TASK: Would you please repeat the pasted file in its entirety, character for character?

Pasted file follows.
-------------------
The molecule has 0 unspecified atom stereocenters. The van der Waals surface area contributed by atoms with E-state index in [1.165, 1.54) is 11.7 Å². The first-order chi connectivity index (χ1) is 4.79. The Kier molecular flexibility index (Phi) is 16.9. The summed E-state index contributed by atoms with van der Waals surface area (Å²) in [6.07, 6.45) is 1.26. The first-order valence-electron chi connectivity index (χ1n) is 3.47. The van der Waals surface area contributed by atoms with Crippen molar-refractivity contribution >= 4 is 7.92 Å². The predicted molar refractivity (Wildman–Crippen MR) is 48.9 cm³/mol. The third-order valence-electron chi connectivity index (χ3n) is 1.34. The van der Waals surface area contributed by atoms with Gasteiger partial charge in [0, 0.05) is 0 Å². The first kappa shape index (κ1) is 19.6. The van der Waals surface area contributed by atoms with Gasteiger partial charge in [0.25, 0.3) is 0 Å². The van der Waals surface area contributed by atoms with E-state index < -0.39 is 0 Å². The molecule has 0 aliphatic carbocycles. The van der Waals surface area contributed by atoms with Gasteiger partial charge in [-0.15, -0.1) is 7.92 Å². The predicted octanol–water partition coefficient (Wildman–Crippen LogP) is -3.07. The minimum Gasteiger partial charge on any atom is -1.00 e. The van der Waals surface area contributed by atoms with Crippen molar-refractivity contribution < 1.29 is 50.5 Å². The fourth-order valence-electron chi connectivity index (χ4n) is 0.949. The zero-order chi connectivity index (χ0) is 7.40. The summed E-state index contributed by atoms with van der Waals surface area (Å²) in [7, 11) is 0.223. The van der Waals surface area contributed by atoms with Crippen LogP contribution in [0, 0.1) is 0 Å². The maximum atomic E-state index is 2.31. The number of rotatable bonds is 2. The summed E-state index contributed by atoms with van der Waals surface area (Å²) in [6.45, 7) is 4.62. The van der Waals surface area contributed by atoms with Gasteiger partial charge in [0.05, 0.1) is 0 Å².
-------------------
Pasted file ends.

The molecule has 0 unspecified atom stereocenters. The van der Waals surface area contributed by atoms with E-state index in [1.165, 1.54) is 11.7 Å². The first-order chi connectivity index (χ1) is 4.79. The Kier molecular flexibility index (Phi) is 16.9. The summed E-state index contributed by atoms with van der Waals surface area (Å²) in [6.07, 6.45) is 1.26. The first-order valence-electron chi connectivity index (χ1n) is 3.47. The van der Waals surface area contributed by atoms with Crippen molar-refractivity contribution >= 4 is 7.92 Å². The predicted molar refractivity (Wildman–Crippen MR) is 48.9 cm³/mol. The third-order valence-electron chi connectivity index (χ3n) is 1.34. The van der Waals surface area contributed by atoms with Gasteiger partial charge in [0, 0.05) is 0 Å². The first kappa shape index (κ1) is 19.6. The van der Waals surface area contributed by atoms with Gasteiger partial charge in [0.25, 0.3) is 0 Å². The van der Waals surface area contributed by atoms with E-state index < -0.39 is 0 Å². The molecule has 0 aliphatic carbocycles. The van der Waals surface area contributed by atoms with Gasteiger partial charge in [-0.15, -0.1) is 7.92 Å². The predicted octanol–water partition coefficient (Wildman–Crippen LogP) is -3.07. The minimum Gasteiger partial charge on any atom is -1.00 e. The van der Waals surface area contributed by atoms with Crippen molar-refractivity contribution < 1.29 is 50.5 Å². The fourth-order valence-electron chi connectivity index (χ4n) is 0.949. The zero-order chi connectivity index (χ0) is 7.40. The summed E-state index contributed by atoms with van der Waals surface area (Å²) in [7, 11) is 0.223. The van der Waals surface area contributed by atoms with Crippen LogP contribution in [0, 0.1) is 0 Å². The maximum atomic E-state index is 2.31. The number of rotatable bonds is 2. The summed E-state index contributed by atoms with van der Waals surface area (Å²) in [6.45, 7) is 4.62. The van der Waals surface area contributed by atoms with Gasteiger partial charge in [0.05, 0.1) is 0 Å².